After starting out as an unsuccessful pop singer (working under the name Vance Arnold), Joe Cocker found his niche singing rock and soul in the pubs of England with his superb backing group, the Grease Band. He hit number one in the U.K. in November 1968 with his version of the Beatles' "A Little Help from My Friends." His career really took off after he sang that song at Woodstock in August 1969…
1987 German 18-track compilation CD album featuring his greatest songs includes three lives tracks plus two bonus tracks. Fold-out picture sleeve including family tree.
Greatest Hits features most, but not all (no "She Came in Through the Bathroom Window" or "It's a Sin When You Love Somebody"), of his biggest hits from the early '70s. Nevertheless, there's plenty of fine music here, making the record a solid compilation.
UK release. This collection comprises all of Cocker's studio albums released from 1984 - 2007, including Live recordings, rarities, additional content from European deluxe discs, US Album versions and songs found in tribute albums from the likes of Elton John and Bruce Springsteen. The albums included in this box are: 1. Civilised Man (1984) 2. Cocker (1986) 3. Unchain My Heart (1987) 4. One Night Of Sin (1989) 5. Joe Cocker (Live) (1990) 6. Night Calls (1992) 7. Have A Little Faith (1994) 8. Organic (1996) 9. Across From Midnight (1997) 10. No Ordinary World (1999) 11. Respect Yourself (2002) 12. Heart & Soul (2004) 13. Hymn For My Soul (2007) 14. Related Recordings (Exclusive Bonus Disc).
Night Calls is the thirteenth studio album by Joe Cocker, released on 7 October 1991. There were three different editions of the album released in 1991 and 1992. All of them featured different selection of songs, also in different order and cover artwork was also different for each of them.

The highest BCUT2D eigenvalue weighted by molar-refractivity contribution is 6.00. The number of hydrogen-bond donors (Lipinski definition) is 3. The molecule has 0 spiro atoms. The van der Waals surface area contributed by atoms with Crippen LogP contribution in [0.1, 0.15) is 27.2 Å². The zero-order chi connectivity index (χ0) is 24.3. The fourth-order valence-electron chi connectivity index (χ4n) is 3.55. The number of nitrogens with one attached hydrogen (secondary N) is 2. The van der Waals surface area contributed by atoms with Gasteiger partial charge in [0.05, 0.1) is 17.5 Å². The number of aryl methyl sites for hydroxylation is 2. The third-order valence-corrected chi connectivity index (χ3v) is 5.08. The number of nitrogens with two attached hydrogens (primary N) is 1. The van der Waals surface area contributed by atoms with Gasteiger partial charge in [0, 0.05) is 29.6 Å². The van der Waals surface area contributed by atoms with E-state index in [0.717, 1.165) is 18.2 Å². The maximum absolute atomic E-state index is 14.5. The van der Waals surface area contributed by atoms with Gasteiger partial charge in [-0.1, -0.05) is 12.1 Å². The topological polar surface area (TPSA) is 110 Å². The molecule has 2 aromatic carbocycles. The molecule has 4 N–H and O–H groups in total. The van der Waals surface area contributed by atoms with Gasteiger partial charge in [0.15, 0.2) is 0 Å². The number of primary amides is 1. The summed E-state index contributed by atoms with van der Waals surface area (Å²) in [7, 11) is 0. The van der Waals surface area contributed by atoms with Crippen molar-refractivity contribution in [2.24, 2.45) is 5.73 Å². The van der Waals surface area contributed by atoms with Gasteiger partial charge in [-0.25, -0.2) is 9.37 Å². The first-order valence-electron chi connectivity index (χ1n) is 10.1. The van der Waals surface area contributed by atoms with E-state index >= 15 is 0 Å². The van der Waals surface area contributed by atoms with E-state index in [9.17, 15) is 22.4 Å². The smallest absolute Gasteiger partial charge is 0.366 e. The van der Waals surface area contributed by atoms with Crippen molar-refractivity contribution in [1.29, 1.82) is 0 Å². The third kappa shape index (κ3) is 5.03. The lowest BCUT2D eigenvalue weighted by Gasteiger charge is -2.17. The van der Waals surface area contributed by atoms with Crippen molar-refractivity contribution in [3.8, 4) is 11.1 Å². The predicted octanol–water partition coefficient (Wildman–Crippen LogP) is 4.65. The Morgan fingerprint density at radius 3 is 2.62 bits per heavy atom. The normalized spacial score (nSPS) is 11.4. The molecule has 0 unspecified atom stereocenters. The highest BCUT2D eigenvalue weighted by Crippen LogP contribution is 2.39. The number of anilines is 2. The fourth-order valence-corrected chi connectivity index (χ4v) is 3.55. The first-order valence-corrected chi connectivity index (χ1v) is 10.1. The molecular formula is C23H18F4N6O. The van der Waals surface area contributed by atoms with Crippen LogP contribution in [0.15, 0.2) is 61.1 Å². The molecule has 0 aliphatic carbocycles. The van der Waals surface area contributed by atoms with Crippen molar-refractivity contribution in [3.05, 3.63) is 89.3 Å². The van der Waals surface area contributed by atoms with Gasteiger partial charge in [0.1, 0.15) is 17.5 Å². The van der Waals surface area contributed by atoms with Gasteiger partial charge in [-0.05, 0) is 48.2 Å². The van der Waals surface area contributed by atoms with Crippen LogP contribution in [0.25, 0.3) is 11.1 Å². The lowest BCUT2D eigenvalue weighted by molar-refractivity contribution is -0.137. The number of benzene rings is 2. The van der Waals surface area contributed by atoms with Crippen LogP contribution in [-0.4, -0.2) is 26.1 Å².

The very title of Joe Cocker's Hymn for My Soul suggests that this, his 2007 studio album, is a gospel affair, or at least something inspired by faith – something that isn't true to the letter, yet there is something true about the spirit of this sentiment, for these are songs that serve as a tonic to Cocker's soul. He's pulled songs from several familiar sources – Stevie Wonder, George Harrison, Bob Dylan – and found other newer songs that share a similar sentiment, offering reassuring thoughts in troubled times. While nobody could ever claim that this album – produced by Ethan Johns, son of Glyn – has any grit, it nevertheless is warmer than recent Cocker discs…
Cocker is the tenth studio album by Joe Cocker, released in April 1986, his second on Capitol label. It features hit singles "You Can Leave Your Hat On" and "Don't You Love Me Anymore", the first made popular after its use in the famous striptease scene in the film 9 1/2 Weeks. Released as a single, Cocker's version of the song peaked at No. 35 on Billboard Hot Mainstream Rock Tracks. The album also features rendition of Marvin Gaye's "Inner City Blues", a Motown legend's classic lament to urban decay.